By Peyton Macrina and David Stringham
The plot of 12 Angry Jurors comes from the popular story “12 Angry Men”, which follows a group of jurors after the closing arguments of a murder trial. The jurors are faced with the dilemma of deciding the fate of a presumably lower class, inner-city teen accused of murdering his abusive father. A vote is called and all seem to agree that the boy is guilty; however, as they deliberate, Juror 8, the one holdout, forces the others to re-examine each piece of evidence, gradually changing their minds. As arguments ensue, backstories are brought to light, opinions clash, and only one thing can seem to change the other minds regarding the boy’s fate; is there a reasonable doubt?
The play is set in a singular room throughout its entirety and is meant to feel very claustrophobic and tense. Director Scott Cooper decided to set the play as an arena theatre, putting the audience very close to the set. This intensified the claustrophobic atmosphere of the play and allowed for any emotional outbursts to be even more profound. The lighting was entirely done by two long, bright, overhead lights that pushed the claustrophobic nature of the play even further.
Along with this, each part of the set was used very often and with much fluidity throughout the play. There were benches, as well as something else of interest in each corner. One corner had a bathroom setting with a sink, mirror, and enclosed room that was assumed to be a toilet, while another corner had the door to get back into the courtroom, which was used multiple times to transport evidence. The set also had a window that was the source of more tension as one juror complained about the wind. Another corner had a water cooler, which was used many times by varying jurors. The final corner was relatively bare compared to the others, but the bench there was still used multiple times throughout the play.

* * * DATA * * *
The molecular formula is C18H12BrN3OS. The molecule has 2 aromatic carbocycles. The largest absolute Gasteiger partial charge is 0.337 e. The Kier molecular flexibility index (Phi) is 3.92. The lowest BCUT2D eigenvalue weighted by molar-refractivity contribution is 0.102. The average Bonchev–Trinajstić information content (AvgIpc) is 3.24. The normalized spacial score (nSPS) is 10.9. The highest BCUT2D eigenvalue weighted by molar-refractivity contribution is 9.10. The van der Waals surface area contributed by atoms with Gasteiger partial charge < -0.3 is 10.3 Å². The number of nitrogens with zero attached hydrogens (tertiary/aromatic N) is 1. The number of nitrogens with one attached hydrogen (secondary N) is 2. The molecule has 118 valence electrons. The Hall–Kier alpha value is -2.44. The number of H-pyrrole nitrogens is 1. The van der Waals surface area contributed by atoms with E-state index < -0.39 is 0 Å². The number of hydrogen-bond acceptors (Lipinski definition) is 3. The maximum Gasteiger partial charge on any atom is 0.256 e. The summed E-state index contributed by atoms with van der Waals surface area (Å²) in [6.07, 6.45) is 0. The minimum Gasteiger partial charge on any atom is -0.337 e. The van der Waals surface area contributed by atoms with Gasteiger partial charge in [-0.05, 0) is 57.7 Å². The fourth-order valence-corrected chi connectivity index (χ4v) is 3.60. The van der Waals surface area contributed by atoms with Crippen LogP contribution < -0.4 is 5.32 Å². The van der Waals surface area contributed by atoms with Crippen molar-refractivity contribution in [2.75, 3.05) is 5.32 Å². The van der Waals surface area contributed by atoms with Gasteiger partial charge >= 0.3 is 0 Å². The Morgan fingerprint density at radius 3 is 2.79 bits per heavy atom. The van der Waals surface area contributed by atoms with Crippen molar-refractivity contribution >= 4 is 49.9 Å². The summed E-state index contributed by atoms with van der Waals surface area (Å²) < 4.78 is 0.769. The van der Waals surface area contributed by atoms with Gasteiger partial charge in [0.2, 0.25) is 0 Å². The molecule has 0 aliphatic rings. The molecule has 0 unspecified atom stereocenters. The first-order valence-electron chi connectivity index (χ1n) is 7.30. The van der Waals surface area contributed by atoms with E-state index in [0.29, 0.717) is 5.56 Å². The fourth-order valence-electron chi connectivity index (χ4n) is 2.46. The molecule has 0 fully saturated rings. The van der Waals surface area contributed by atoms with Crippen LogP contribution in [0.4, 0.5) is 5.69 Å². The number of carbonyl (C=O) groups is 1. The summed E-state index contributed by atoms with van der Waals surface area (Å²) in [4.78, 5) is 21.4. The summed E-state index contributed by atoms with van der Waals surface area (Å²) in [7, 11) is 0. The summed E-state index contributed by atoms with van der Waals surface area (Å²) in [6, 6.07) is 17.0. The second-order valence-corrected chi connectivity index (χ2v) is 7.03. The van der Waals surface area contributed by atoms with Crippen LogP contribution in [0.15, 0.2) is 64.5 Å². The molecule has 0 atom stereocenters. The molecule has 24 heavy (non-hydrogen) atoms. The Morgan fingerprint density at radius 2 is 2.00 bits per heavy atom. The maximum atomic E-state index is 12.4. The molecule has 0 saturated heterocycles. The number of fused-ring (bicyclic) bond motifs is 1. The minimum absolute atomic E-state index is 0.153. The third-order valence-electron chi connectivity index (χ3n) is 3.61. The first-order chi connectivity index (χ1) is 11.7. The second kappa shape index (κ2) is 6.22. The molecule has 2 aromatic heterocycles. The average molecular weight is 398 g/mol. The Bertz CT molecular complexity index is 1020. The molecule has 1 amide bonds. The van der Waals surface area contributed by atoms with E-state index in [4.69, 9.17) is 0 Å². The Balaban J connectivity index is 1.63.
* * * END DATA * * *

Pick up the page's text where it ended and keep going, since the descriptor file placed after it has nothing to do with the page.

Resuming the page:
Other than this, the stage was composed of a single long table with a tissue box, along with a chair, pencil, and notepad for each juror. This allowed for further development of the jurors’ characters as some scribbled things down while another sniffled throughout the play and made use of the tissue box.
At the end of the play, the characters came out, along with the director, and after they had taken their bows they introduced themselves, either as actors or, in Cooper’s case, as the director, and allowed some questions from the audience. Some topics that were discussed included: the changes that occurred between “12 Angry Men” and 12 Angry Jurors, some choices the director made, some connections that actors had to their characters, and some questions that people had about specific events in the play.
The story, combined with the atmosphere and performances of the cast, created a very memorable viewing experience. As we got to know the characters more, steady themes of class-ism and discrimination became apparent. One of the main things that was changed from the original script was the inclusion of women as jurors, which provided an interesting dynamic for the cast to play with. When asked about the script and the freedom they were given with it, all cast members agreed that it was very liberating to have such directive freedom.
Overall, this play was a very entertaining event, and further plays directed by Cooper will have to be looked for.